- The FDA has successfully enacted its expanded patient medication access program, which allows patients with serious or life-threatening illnesses access to medications that have not yet moved past the clinical trial period, according to a report from the Government Accountability Office (GAO).
The program targets patients with serious illnesses who have no other comparable medication or drug option. FDA offers medications that have gone through the clinical trial process but have not yet undergone other testing. Both the drug manufacturer and FDA must approve a request for the expanded access program.
Between fiscal years 2012 and 2015, the FDA approved 99 percent of the 5,800 expanded access requests, GAO found. Ninety-six percent of these requests were made by individual patients as opposed to a group of patients with the same illness or ailment.
The FDA has also been successful in approving expanded access requests in a timely manner, a notable finding considering the wait time issues plaguing the healthcare industry.
Per program regulations, the FDA must respond to expanded access requests within a 30-day window. GAO reported that the FDA typically responded to these requests within hours, but in the case that responses did take longer, they have always fallen within the required timeframe.
In addition to successfully carrying out the program, the FDA and its affiliated stakeholders have also worked to make the process simpler and more accessible for patients. The agency and its partners have obtained public patient comments on the request website and implemented changes to make the interface more navigable for patients.
“Efforts by other stakeholders include a project to educate and streamline the process by which institutional review boards approve treatment plans for expanded access drug use and a pilot advisory group to help a drug manufacturer manage expanded access requests,” GAO reported.
Additionally, some states have created “Right to Try” laws, which allow terminally ill patients access to investigational drugs or medications. These state laws create a liability structure for drug manufacturers in the case of an adverse drug reaction.
“However, some stakeholders GAO interviewed cited concerns that these [Right to Try] laws may not help patients access drugs, in part because they do not compel a manufacturer to provide access,” the agency explained.
Despite these successes, GAO did find some areas for improvement.
As a part of the FDA expanded access program, the agency must collect patient safety data from drug manufacturers. This data should stem from the clinical trials that the medication has already undergone before it has been offered as a part of the expanded access program. Data should also stem from drug use in the expanded access program.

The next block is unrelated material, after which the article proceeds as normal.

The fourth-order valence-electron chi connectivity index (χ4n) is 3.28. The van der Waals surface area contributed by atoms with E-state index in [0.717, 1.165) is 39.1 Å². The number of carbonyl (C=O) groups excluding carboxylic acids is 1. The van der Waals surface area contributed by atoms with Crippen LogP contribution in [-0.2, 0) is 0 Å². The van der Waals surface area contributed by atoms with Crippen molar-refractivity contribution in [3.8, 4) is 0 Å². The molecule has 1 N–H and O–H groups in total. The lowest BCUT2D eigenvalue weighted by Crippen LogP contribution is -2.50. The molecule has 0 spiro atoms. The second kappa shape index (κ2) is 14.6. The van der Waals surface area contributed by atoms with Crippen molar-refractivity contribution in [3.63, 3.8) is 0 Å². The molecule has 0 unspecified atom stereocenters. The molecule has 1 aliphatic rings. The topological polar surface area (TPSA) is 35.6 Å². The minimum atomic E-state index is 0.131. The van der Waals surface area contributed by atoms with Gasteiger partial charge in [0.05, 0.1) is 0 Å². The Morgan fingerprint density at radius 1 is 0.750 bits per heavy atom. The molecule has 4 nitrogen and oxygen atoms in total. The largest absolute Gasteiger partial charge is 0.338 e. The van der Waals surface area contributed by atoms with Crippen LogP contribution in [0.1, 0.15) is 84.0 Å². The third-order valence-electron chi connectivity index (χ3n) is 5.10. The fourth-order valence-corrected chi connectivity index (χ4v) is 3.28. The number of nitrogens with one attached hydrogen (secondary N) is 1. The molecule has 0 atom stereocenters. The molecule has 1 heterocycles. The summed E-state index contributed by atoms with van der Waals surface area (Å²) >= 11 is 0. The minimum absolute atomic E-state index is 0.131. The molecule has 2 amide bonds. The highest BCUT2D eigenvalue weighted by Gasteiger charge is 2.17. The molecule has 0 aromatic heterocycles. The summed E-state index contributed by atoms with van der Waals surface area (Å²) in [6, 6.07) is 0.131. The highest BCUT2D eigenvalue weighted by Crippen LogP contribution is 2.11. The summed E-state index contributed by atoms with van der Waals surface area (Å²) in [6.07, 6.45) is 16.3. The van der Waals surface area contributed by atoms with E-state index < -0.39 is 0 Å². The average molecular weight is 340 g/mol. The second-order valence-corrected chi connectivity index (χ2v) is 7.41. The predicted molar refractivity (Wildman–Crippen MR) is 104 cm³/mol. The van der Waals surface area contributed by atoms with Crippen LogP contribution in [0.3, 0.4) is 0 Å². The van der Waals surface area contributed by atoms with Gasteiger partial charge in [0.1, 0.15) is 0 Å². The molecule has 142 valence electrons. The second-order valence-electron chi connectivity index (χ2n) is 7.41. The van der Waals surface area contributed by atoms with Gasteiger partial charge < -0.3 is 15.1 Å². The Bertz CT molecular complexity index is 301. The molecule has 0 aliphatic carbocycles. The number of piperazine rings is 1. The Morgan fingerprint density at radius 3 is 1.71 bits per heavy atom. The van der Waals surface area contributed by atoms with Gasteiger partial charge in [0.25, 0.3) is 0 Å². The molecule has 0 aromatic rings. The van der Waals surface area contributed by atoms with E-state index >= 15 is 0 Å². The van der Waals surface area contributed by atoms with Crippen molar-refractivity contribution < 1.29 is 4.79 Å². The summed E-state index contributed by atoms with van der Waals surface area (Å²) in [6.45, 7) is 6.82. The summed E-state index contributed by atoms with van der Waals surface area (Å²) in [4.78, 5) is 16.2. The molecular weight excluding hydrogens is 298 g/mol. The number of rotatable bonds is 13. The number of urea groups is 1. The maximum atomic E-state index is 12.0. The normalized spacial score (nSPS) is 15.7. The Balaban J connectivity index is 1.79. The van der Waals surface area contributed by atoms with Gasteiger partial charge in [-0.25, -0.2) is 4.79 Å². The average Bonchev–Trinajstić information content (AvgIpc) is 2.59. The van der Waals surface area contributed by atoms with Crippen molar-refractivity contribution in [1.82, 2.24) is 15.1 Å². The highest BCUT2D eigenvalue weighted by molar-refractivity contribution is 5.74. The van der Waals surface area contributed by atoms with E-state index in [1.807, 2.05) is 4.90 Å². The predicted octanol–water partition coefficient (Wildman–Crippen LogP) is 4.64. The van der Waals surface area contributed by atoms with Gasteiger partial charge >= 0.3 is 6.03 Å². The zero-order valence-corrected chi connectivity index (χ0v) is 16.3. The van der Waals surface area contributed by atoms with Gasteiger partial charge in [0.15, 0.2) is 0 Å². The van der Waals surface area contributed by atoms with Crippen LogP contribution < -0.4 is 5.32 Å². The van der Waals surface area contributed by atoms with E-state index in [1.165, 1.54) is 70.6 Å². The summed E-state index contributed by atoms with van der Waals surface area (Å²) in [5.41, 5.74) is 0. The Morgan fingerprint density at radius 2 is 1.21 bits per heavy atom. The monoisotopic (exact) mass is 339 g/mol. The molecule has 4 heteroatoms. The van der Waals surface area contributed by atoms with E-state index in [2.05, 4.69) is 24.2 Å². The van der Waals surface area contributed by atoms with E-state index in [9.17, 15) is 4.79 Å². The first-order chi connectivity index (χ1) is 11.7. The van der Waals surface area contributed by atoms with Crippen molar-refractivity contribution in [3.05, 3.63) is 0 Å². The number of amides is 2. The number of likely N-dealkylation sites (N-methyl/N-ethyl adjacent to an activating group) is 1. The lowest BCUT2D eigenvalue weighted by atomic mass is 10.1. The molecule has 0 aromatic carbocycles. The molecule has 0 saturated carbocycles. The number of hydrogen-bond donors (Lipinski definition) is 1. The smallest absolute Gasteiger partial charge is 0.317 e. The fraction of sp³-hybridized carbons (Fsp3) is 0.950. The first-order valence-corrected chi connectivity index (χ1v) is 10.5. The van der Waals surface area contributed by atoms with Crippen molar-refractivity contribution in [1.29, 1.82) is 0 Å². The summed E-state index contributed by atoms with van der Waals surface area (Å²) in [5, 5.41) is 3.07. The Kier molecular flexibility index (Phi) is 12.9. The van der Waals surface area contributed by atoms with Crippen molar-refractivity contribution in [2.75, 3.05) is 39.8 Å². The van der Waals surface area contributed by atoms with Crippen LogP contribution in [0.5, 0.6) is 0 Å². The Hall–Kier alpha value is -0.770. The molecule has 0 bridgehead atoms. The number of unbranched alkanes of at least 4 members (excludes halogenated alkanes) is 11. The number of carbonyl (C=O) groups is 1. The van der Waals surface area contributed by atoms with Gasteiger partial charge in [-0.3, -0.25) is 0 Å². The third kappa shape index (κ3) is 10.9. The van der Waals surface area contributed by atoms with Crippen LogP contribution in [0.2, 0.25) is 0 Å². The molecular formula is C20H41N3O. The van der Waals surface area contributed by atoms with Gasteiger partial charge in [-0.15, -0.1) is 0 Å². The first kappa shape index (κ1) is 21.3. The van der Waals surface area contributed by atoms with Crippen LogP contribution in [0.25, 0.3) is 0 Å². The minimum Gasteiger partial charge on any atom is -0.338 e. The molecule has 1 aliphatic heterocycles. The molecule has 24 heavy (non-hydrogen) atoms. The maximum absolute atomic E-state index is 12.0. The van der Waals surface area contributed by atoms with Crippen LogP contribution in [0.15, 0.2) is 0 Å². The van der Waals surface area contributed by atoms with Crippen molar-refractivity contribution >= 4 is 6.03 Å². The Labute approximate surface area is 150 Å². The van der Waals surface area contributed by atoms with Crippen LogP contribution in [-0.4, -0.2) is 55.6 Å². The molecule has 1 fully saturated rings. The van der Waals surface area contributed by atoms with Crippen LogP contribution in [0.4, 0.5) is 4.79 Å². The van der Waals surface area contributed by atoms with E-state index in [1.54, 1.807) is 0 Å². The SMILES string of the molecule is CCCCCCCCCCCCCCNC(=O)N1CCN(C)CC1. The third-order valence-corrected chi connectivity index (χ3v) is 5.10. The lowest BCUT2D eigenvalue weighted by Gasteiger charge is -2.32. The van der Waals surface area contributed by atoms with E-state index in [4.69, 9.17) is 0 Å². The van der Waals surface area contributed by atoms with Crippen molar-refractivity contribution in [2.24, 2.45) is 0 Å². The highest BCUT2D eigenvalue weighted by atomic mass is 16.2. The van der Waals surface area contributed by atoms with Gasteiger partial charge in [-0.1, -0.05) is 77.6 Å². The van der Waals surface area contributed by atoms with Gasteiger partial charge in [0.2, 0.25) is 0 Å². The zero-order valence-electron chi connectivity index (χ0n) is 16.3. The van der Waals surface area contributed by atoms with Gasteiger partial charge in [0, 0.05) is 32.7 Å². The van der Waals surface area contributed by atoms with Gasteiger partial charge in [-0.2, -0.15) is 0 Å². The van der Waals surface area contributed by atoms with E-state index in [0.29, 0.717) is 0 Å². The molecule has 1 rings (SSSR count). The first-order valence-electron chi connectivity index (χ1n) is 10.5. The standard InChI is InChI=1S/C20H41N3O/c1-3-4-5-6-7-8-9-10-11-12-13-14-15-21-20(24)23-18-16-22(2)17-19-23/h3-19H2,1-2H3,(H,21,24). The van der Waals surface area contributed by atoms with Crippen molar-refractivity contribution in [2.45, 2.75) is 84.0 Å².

FDA reported that it does use this data during the final drug approval process, but not extensively.
“FDA reported using these data from expanded access use in a few cases during the drug approval process but not more widely, because its use does not have the same controls as clinical trials,” the agency said. “FDA officials reported that they communicate with manufacturers on how they will use expanded access adverse events data.”
However, GAO found that the communication documents between the FDA and drug manufacturers contained scant information about how to use the adverse drug event data. The manufacturers confirmed these findings with GAO, reporting that there is little guidance as to how they or the FDA should use this data.
The limited data use between the FDA and drug manufacturers may hinder patient access to drugs or medications down the line, according to GAO.
“These manufacturers noted that the lack of clear information can influence their decision whether to give patients access to their drugs because of their concerns that an adverse event will result in FDA placing a clinical hold on their drug, which could delay its development,” GAO explained.
“This could impact FDA’s goal of facilitating expanded access to drugs for treatment use by patients with serious or life-threatening diseases or conditions, when appropriate,” the agency continued.
GAO recommended that FDA develop clearer and more detailed guidelines on how to use adverse events data to improve the drug approval and eventual drug access process. FDA and its overseeing agency HHS reportedly agreed with the recommendations.
“HHS noted that while there have only been two instances in which adverse event data have contributed to decisions to temporarily put development of investigational drugs on partial clinical holds, additional clarity on how FDA uses such data from expanded access use may allay manufacturers concerns,” GAO concluded.